Make Your Competition Irrelevant10 Nov 2012
Path to Victory
A skillfully executed business strategy is one path to victory. Many strategy books will tell business owners how to win at the expense of the competition, how to take market share away from the competition, and so on.
The book Blue Ocean Strategy proposes a non-typical path to victory over the competition. According to the authors, following a blue ocean strategy will make your competition irrelevant.
Competitive Red Oceans
First, some definitions. The authors divide the business world into two oceans: red and blue. Red oceans are markets where competition is stiff and companies battle fiercely. The ocean is red with the blood of business gladiators who cut each other to shreds with competing offerings. Margins tend to be low because customers have many identical options to choose from. Customers view red ocean products as commodities.
Undiscovered Blue Oceans
But blue oceans are undiscovered markets. Blue ocean companies offer products and services that are so full of value that customers pay premium prices for the better value. Competition is scarce (and the water remains blue) because blue ocean markets tend to be new. Few companies have figured out how to find the blue ocean. Customers are pleased because blue ocean offerings contain features beyond those found in typical (red ocean) products. Customers willingly pay higher prices for the increased value found in blue ocean products.
Blue ocean products deliver more value, therefore customers are willing to pay more to have them.
Example: Red Ocean Circus
Say the word “circus” to a person of a certain age and they will immediately think “Ringling Brothers.” The Ringling Brothers Barnum & Bailey Circus owned the American circus market for decades. Small regional players competed for crumbs. But by the 1980’s, circus audiences were shrinking and even Ringling Brothers had trouble keeping pace. Kids who once begged their parents for circus tickets wanted the latest computer games instead. The market, as a whole, was struggling for new customers and revenue was on the decline.
To make matters worse, expenses were increasing. Animals eat every day and food prices continue to rise. Animals require trainers, and trainers require salaries. Circus “stars” demand star treatment in an industry where the customers, accustomed to Hollywood celebrities, no longer find the stars of the circus impressive.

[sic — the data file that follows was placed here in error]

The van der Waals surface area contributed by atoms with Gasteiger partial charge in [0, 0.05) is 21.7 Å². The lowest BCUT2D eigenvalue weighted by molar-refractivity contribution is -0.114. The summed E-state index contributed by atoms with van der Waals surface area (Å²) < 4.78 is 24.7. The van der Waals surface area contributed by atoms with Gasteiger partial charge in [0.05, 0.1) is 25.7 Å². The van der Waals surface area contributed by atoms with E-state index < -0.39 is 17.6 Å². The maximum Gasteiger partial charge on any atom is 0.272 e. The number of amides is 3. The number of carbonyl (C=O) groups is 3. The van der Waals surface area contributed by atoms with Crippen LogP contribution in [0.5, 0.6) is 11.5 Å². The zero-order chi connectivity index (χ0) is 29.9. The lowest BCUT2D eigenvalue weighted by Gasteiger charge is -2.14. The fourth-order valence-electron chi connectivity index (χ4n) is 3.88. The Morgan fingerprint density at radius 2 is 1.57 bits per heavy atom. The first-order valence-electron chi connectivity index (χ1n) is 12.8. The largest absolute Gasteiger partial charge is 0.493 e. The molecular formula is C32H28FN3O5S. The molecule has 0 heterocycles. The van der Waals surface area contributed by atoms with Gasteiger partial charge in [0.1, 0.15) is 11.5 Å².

In short, the circus industry was a red ocean. Revenue was on the decline as costs continued to rise. Profits were squeezed.
Blue Ocean Circus
But a Montreal street performer had a bold new idea. Create a new kind of circus. Eliminate animals and eliminate the cost of feeding them. Avoid “star” performers in favor of an ensemble cast including former Olympic athletes. Direct the marketing focus toward a completely new clientele: adults instead of kids. Recognize that adult customers will pay more money for a higher level of entertainment. Build elements of high-end entertainment (such as Broadway theatre) into the new “circus.”
The result: A brand new blue ocean in the form of Cirque du Soleil. The Montreal street performer, Guy Laliberte, achieved billionaire status through his new blue ocean. Another benefit: Customers willingly travel to places like Las Vegas to see Cirque du Soleil. So performers spend less time on the road than they would with a “traditional” circus. Performers enjoy a higher quality of life because they spend less time away from home and more time with their families. Some benefits, like this, are more important than any financial upside.
Another Red Ocean: Intimidating Wine
Wine drinkers know that the process appears intimidating and pretentious to the novice buyer. Personally, I know little of the industry jargon: I’ve picked up words like “vintage” and “legs” but beyond that, I’m clueless. And I’m not alone. An Australian wine company, Casella Wines, discovered that millions of prospective customers were as clueless as me.